Yarra Valley Water takes net-zero emissions pledge
Yarra Valley Water is among the first water utilities in the world to sign the global Pledge to Net Zero as part of its work to generate renewable energy and reduce greenhouse gas emissions.
Pledge to Net Zero marks a commitment to achieve net zero carbon emissions by 2050. It’s been established to support the United Nations Race to Zero campaign, which rallies leadership and support for the transition to a net zero carbon economy.
Yarra Valley Water Managing Director Pat McCafferty said the pledge reinforced the organisation’s commitments to go beyond zero carbon and create a brighter future for the community and environment.
“Climate change is the defining issue of our time and we’re proud to be leading the way in reducing our greenhouse gas emissions with ambitious targets that go beyond compliance,” Mr McCafferty said.
“We’re already committed to generating 100% renewable energy by 2025, and we’re halfway towards achieving this goal with 50% of our operations now powered by renewables.
“We’ve achieved this through leading projects like our food-waste-to-energy facility at Wollert, which converts about 30,000 tonnes of food scraps into more than 7,000,000 kWh of clean energy a year. We’ve also installed solar panels at our head office and treatment plants and we’re members of Zero Emissions Water which purchases energy in bulk from Victoria’s largest solar farm.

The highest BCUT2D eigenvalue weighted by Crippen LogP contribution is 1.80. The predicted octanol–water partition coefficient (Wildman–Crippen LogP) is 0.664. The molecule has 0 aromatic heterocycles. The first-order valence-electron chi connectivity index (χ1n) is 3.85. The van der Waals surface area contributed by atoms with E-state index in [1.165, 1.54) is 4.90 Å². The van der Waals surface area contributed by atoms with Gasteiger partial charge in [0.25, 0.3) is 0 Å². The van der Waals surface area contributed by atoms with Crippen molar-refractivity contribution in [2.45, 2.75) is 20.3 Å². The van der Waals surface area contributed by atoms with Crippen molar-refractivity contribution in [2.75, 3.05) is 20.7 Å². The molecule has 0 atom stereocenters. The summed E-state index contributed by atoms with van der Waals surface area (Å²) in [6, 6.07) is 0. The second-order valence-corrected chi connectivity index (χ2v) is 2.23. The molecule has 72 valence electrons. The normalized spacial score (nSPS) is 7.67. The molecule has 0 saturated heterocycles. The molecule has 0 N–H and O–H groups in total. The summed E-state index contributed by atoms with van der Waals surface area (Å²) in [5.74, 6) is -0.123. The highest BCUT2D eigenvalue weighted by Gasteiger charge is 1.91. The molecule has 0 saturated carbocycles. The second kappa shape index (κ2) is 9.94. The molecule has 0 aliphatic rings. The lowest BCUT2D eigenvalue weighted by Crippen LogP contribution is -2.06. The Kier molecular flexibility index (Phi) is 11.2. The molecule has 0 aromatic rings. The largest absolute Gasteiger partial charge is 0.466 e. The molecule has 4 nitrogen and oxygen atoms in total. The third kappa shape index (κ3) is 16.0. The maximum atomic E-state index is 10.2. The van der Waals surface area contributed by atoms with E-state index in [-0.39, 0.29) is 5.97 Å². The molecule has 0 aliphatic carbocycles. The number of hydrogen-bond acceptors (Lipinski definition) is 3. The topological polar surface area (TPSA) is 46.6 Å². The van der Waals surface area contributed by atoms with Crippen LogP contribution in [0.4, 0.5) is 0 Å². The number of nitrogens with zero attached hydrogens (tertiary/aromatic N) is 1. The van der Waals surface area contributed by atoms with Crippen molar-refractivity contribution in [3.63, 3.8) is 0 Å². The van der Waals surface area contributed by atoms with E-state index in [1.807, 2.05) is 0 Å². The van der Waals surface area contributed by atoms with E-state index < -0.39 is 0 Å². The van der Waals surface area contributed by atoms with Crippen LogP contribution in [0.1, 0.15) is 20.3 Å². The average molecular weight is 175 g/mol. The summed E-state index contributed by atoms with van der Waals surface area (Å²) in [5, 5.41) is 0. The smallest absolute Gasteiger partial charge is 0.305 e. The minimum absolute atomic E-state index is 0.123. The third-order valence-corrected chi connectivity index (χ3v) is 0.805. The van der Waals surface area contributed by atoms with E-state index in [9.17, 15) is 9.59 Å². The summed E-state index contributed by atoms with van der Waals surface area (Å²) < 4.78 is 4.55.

“We’re working on how we will accelerate our progress to hit net zero by 2025, and then using the offsets we generate to go beyond zero-carbon to address legacy emissions.”
Looking to 2025
McCafferty said new projects, including the development of a second food-waste-to-energy facility and expansive new floating solar installations, would help Yarra Valley Water reach its goal of 100% renewable energy by 2025.
Yarra Valley Water is a member of Leading Utilities of the World, a global network of the world’s most innovative water utilities, which is encouraging members to make the Pledge to Net Zero.
Organisations making the pledge agree to publicly report greenhouse gas emissions, publish a paper each year outlining ways to achieve net zero carbon or support smaller signatories to set and meet their targets.
Mr McCafferty said making the pledge highlighted how the path to net zero can be achieved by partnerships on a global scale.
“We all need to do our bit to decarbonise our fuel to meet global climate change targets,” he said.
“The Victorian water industry is impacted by climate change while also being a major consumer of power. We’re committed to advancing commercially viable projects that benefit the environment.”